Along a remote beach in the Golfo Dulce covering some 700 acres that borders Piedras Blancas National Park and 25-miles from Puerto Jiminez, lies a sanctuary for the wild. Carol Crews is a San Franciscan native who came to Costa Rica only to accidentally find her true calling in life. In 1996, she started the Osa Wildlife Sanctuary. The sanctuary is a non-profit supported by researchers, conservationists and volunteers. Continue reading →
While poking around for a blog topic today, I found an advertisement that sparked my interest. In order to protect a patch of rainforest bordering Corcovado National Park from development, a couple bought the land and are now selling it into parcels for sustainable houses that will be part of a nature preserve. With human habitat included in the development plan, the reserve will restore migration paths and habitats for the native species. This couple devised sustainable development plan to raise the funding for a nature preserve.
Sustainable development is a term growing in popularity these days but what does it mean? The United Nations defined it in Our Common Future as follows:
“Sustainable development is development that meets the needs of the present without compromising the ability of future generations to meet their own needs. It contains within it two key concepts: the concept of needs, in particular the essential needs of the world’s poor, to which overriding priority should be given; and the idea of limitations imposed by the state of technology and social organization on the environment’s ability to meet present and future needs.” Continue reading →
With their impressive beauty and gigantic stature, the fabled sea turtle is on the verge going bye bye from planet earth. Species extinction is largely the result of human development and the destruction of the environment. The once abundant sea turtle now dwindling population reveals the problems caused by unsustainable development. Conservation groups play a critical role in protecting endangered species. Continue reading →
Drake Bay, Matapalo, Puerto Jimenez and Golfito are hot spots for inshore fishing on the Pacific side of southern Costa Rica. A favorite getaway spot for international travelers and anglers, this region remains virtually untouched by large-scale tourists. With rainforests, pristine beaches and wildlife reserves, you can get lost here for days. You can unplug here and escape the hectic daily grind of urban life while enjoying world-class fishing in one of the most pristine places on earth.
Costa Rica is a world leader in developing and implementing catch and release fishing. The efforts of both conservationists and anglers with the support of resorts fosters a prosperous ecotourism industry. Catch and release fishing plays a critical part in the continued success of this industry. Continue reading →
Lurking under the surface of the pristine warm turquoise waters off Cano Island is Costa Rica’s best diving site. A dive here promises that you will spot a shark or two but don’t worry these sharks are of the mild variety. Located 13 miles off the coast of Drake Bay and accessible by boat, the island has empty sandy white beaches and waters teeming with life. Everything here lives under the sea where fish of every color dart around the coral reefs surrounding the reserve. Visibility is excellent and averages about 65-feet. The warm cerulean waters offer an undistorted view into the vast marine life below.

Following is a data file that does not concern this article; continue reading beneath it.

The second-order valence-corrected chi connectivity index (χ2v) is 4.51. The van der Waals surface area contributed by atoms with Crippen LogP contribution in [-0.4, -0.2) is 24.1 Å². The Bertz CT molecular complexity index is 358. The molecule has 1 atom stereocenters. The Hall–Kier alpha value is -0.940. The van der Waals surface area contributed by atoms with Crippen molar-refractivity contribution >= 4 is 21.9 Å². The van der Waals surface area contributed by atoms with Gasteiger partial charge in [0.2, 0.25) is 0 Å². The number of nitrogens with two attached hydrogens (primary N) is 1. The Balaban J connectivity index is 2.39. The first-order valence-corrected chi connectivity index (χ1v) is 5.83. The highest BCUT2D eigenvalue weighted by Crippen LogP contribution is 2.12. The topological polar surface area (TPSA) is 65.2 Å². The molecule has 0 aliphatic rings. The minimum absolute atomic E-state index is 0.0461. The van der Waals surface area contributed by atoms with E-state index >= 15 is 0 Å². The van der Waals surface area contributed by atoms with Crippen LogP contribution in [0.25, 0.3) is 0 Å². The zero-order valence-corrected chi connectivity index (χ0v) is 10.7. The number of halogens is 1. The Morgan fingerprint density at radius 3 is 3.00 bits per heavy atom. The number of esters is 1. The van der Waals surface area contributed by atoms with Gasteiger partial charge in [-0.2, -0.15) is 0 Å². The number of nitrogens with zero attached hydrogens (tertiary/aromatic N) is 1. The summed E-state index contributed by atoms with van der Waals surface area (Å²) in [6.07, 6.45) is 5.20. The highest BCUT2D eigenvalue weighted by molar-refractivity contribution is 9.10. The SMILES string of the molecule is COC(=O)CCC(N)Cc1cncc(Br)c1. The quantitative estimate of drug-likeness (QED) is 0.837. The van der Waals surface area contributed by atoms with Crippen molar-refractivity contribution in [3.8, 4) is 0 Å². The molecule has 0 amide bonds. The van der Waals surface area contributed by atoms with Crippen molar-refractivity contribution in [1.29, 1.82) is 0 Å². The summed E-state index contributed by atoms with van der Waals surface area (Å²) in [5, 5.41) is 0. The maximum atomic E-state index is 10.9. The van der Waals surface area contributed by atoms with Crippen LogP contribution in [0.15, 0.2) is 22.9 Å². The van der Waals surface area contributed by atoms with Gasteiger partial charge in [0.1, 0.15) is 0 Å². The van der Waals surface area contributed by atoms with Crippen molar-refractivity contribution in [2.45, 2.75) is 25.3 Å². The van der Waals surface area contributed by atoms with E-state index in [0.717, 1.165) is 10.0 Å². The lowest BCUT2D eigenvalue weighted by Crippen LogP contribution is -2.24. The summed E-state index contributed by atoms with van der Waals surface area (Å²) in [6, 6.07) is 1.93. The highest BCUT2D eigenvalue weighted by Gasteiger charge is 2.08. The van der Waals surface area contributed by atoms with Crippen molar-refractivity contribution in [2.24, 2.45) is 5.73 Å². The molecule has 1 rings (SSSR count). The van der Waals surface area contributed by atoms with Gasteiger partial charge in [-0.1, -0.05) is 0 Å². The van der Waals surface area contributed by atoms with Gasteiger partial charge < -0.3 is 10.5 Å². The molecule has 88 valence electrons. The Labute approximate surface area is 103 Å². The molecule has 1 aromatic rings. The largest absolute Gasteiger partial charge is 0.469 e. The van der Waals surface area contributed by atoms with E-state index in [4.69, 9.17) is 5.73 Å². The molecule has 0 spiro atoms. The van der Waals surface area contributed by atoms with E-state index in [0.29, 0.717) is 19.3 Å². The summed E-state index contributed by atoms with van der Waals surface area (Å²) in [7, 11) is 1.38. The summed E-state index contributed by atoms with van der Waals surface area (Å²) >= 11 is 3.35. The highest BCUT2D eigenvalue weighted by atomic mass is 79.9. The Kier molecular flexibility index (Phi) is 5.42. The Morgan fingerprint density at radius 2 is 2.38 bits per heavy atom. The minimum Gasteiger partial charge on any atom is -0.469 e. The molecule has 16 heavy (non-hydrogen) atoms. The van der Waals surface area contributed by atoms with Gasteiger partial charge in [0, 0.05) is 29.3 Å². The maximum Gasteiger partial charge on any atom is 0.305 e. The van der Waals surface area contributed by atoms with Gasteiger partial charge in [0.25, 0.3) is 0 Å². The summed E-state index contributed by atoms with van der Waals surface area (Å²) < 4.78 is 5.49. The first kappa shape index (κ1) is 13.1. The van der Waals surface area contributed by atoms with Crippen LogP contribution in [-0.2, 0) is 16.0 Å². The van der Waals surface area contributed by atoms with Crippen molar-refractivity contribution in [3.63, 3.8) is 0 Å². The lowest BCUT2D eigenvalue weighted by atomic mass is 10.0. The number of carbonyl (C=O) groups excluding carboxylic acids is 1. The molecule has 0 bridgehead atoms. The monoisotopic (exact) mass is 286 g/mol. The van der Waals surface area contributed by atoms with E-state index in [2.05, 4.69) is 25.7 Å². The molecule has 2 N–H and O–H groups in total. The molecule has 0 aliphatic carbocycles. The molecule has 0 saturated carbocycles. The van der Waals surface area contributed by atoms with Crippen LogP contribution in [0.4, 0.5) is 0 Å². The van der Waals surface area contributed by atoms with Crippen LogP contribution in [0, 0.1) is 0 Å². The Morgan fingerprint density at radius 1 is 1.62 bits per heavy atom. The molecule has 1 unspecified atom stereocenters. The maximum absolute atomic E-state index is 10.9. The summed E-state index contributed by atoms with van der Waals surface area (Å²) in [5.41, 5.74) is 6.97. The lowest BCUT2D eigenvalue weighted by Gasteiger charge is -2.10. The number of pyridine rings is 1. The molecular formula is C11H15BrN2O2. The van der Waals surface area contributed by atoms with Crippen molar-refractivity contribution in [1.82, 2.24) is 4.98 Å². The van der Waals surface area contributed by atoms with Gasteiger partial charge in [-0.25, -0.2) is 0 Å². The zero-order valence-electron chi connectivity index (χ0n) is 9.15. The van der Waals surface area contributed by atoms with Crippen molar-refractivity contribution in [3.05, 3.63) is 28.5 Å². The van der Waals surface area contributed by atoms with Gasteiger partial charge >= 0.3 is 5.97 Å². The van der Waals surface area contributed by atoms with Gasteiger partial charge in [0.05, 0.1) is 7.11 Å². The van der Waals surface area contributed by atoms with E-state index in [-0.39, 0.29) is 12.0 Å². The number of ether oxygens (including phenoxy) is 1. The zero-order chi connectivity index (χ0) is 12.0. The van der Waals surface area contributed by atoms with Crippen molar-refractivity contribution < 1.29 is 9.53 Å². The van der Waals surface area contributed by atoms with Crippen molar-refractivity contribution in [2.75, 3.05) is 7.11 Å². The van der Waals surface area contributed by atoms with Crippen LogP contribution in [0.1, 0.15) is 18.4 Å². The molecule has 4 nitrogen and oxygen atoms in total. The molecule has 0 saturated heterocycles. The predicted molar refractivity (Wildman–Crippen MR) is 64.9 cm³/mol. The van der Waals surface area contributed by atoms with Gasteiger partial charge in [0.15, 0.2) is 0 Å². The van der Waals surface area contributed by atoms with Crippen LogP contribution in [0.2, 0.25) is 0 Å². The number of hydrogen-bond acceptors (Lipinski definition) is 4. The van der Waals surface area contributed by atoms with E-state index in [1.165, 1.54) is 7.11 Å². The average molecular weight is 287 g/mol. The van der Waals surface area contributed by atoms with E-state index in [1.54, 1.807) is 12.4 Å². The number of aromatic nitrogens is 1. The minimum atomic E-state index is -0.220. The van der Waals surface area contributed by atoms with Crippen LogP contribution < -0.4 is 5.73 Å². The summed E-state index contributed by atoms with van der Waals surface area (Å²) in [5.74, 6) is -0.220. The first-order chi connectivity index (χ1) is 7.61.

Exploring the Osa Peninsula this week brings us to the pinnacle of biodiversity in Costa Rica, Corcovado National Park, which is home to the mangroves explored yesterday. The park covers one-third of the Osa Peninsula. With 13 major ecosystems including lowland rainforest, highland cloud forest, jolillio palm forest, mangrove swamps, and coastal and marine habitats, this park is unlike any other place in the world. With its multitude of ecosystems and species, it is the outdoor adventure of a lifetime or maybe even a romantic place to consider having a non-traditional eco friendly wedding or honeymoon. Here sustainable development and conservation efforts have created a destination spot for both the amateur and the most experienced traveler.
Yesterday, we explored one of Costa Rica’s most treasured places, the G0lfo Dulce. Part of what makes the area so special is its rich mangrove forest, which is a vital part of this magnificent diverse ecosystem. Whether taking a kayak ecotour or boating through the swampy rivers to fish, it is worth taking the time to take a breath and really absorb this incredible habitat. Paddling through the gentle winding waterways by kayak is a favorite way to see the mangroves and experience the incredible biodiversity.
Looking to escape to the world of Jurassic Park in real life? Consider traveling to Golfo Dulce, located between the Osa Peninsula and Costa Rica’s south Pacific coast. With one of only three tropical forest estuaries in the world, it is one of the most biodiverse places on the planet. Gulfo Dulce receives tropical runoff from eight rivers (the Platanares, Tigre, Agujas, Barrigones, Conte, Rincon, Esquinas, and the Coto) into a confined embayment without ocean currents, creating low surface-salinity levels which makes it a fresh-water gulf. With an abundance of wildlife and sea life, the biodiversity here is unlike any other place in the world.